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Panetta Reassures China on Military Moves

Published: September 19, 2012 | 7:02 am
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BEIJING—Chinese Vice President Xi Jinping met with U.S. Defense Secretary Leon Panetta on Wednesday, in the first high-level public meeting for China’s presumed next president since canceling visits with other foreign officials in recent weeks.

Mr. Xi, 59 years old, appeared with Mr. Panetta at Beijing’s Great Hall of the People as part of a visit that the U.S. hopes will help cool regional territorial tensions and reassure China about its shifting its military focus to the Asia-Pacific region. “I believe that your visit will be very helpful in advancing the state-to-state and military-to-military relationship between our two countries,” Mr. Xi said.

Mr. Panetta said he is confident that the U.S. and China will be able to improve their communication and dialogue. “We are two great Pacific nations,” Mr. Panetta said. “We want to begin what you have called a new model relationship.”

In a speech later Wednesday, Mr. Panetta asserted that the U.S. military shift toward Asia isn’t an attempt to contain China, and he rejected the idea that the rise of China “will inevitably put it into conflict” with the U.S.

Mr. Xi appeared healthy in his meeting with Panetta, which was briefly open to the media. His appearance is likely a signal that China’s once-a-decade power transition is on track. As part of that transition, which is likely to begin in coming weeks, Mr. Xi is expected to succeed President Hu Jintao.

His disappearance from public view at the beginning of the month sparked rumors that China’s next top leader could be ill with back or heart problems. After last appearing in public Sept. 1, he canceled meetings with U.S. Secretary of State Hillary Clinton as well as the prime ministers of Singapore and Denmark.

Mr. Panetta is on a three-day visit to China aimed at improving military-to-military ties, addressing Chinese concerns about the U.S. reinvestment in Asian security and tamping down territorial disputes between Beijing and U.S. regional allies. It comes as the U.S. has moved to add new missile defenses and build up forces in the Asia-Pacific region.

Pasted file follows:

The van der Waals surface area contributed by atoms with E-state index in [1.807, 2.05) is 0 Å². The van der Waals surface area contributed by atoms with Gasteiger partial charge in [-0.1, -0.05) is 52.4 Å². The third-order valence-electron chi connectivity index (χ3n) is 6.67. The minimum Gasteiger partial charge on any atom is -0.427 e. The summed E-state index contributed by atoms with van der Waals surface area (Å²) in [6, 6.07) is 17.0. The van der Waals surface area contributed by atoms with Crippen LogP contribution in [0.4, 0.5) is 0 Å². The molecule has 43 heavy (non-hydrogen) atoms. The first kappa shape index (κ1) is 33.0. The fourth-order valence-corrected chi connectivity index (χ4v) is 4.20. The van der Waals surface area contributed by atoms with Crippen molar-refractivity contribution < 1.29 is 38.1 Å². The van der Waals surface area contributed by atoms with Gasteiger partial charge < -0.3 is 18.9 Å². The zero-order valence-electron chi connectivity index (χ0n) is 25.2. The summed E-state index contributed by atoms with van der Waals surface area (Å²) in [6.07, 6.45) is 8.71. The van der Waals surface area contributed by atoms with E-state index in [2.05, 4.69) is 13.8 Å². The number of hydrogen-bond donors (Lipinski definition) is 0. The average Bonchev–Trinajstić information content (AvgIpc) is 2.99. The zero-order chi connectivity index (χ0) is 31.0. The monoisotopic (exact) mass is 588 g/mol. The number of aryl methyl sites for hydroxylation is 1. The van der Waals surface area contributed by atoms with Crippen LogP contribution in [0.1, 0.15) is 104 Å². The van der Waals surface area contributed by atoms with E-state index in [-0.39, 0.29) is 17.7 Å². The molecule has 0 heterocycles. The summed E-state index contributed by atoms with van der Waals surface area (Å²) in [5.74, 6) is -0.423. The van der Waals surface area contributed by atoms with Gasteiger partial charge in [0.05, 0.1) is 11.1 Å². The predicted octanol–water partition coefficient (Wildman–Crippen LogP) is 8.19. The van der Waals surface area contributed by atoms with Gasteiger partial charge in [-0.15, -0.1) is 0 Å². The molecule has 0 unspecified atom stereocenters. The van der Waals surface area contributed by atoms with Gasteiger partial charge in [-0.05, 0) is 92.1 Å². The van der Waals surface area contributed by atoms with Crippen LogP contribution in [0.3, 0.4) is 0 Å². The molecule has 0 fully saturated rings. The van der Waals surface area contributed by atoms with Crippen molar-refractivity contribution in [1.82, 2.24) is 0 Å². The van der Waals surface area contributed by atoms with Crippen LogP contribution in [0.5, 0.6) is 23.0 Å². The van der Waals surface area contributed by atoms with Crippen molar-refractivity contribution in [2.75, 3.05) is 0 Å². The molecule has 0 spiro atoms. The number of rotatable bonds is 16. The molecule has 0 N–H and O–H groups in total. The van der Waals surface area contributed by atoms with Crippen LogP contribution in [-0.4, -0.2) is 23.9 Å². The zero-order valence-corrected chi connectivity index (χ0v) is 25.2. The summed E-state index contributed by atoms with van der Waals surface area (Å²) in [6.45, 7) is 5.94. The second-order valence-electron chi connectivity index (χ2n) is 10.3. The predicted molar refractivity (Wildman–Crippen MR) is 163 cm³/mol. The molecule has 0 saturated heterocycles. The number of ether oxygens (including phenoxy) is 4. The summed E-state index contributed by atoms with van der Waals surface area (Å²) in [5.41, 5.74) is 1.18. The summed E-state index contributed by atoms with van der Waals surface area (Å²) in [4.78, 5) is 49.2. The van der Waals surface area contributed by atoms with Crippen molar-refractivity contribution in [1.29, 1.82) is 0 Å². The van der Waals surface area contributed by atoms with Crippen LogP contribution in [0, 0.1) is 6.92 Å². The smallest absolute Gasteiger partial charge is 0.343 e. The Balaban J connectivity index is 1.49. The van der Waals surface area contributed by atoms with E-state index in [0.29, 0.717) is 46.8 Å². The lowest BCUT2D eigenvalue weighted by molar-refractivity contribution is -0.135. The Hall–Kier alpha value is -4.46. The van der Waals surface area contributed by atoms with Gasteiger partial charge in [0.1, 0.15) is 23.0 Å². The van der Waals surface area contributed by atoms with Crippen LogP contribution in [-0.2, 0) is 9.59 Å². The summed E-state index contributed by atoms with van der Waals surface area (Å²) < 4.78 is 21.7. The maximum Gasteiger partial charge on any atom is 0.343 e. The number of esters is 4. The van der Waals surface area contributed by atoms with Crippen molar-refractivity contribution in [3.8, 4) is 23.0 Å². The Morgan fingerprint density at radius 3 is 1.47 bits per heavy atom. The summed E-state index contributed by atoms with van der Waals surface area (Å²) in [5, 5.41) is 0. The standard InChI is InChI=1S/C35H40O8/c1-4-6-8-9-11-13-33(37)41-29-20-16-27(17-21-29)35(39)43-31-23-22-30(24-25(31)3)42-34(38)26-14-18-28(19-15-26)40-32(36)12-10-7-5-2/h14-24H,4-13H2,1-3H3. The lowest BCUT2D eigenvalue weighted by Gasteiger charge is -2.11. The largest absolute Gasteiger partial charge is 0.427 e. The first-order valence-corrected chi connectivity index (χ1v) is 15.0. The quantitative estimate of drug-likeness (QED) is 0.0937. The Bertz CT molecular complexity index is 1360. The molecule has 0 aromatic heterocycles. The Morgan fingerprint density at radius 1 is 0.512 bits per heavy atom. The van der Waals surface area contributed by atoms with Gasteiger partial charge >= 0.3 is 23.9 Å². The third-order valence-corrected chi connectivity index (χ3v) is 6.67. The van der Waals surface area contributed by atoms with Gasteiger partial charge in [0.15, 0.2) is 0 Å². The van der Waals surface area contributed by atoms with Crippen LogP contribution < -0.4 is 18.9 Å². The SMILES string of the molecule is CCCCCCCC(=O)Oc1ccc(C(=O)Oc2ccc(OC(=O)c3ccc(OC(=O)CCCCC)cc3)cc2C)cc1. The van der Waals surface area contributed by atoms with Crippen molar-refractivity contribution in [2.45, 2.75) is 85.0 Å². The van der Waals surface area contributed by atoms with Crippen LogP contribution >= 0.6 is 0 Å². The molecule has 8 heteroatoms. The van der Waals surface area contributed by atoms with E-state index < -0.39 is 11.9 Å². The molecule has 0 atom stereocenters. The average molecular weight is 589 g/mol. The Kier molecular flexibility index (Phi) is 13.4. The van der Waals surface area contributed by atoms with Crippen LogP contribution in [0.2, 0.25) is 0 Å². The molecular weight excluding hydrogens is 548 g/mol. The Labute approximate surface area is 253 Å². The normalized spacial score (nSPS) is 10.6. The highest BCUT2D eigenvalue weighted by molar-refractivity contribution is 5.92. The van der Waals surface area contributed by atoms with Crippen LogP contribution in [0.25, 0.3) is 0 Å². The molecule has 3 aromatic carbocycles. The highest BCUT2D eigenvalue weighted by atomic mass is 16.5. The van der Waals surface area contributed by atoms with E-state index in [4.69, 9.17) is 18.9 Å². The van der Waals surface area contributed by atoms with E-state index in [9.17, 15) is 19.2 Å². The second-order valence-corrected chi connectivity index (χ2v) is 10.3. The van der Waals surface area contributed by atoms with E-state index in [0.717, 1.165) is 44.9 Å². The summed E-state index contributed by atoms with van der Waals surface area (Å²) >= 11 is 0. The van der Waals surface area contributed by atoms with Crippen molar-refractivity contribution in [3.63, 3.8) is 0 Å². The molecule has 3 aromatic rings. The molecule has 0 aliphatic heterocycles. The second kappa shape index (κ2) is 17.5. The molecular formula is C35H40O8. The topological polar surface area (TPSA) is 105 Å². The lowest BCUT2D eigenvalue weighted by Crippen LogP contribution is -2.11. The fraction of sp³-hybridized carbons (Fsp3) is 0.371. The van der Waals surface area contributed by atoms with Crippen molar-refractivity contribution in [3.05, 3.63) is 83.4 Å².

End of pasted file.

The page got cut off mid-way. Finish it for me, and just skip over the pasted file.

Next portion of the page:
In a speech at the Armored Engineering Academy in Beijing on Wednesday, Mr. Panetta said his message was that the U.S. was placing a renewed focus on Asia because the region was critical to its economic, diplomatic and security interests, not because Washington sees Beijing as a threat.

“Our rebalance to the Asia-Pacific region is not an attempt to contain China,” Mr. Panetta said, according to a copy of his prepared remarks. “It is an attempt to engage China and expand its role in the


Mr. Panetta said the U.S. wanted to create a new model for the relationship with China. Like his predecessors, Mr. Panetta emphasized that the U.S. requires a stable military-to-military relationship with China.

In his speech, Mr. Panetta praised China’s rise as bringing millions out of poverty and contributing to a strong world economy. “I believe that it can also make the world a more secure place, if we work together to build an enduring foundation for military-to-military relations between the United States and China,” Mr. Panetta said.

He invoked former President Richard Nixon’s visit to China, and the new era of U.S.-Chinese relations it opened up, but noted the “journey is not complete.”

He said the U.S. and China must be “clear-eyed” about difficulties in the relationship, and realize that the two countries won’t always agree.

Still, Mr. Panetta said the U.S. and Chinese militaries must look for opportunities to cooperate and communicate more frequently. “We cannot let those disagreements and challenges blind us to the great opportunities that exist,” Mr. Panetta said. “If we work together and cooperate together, we can solve problems together.”


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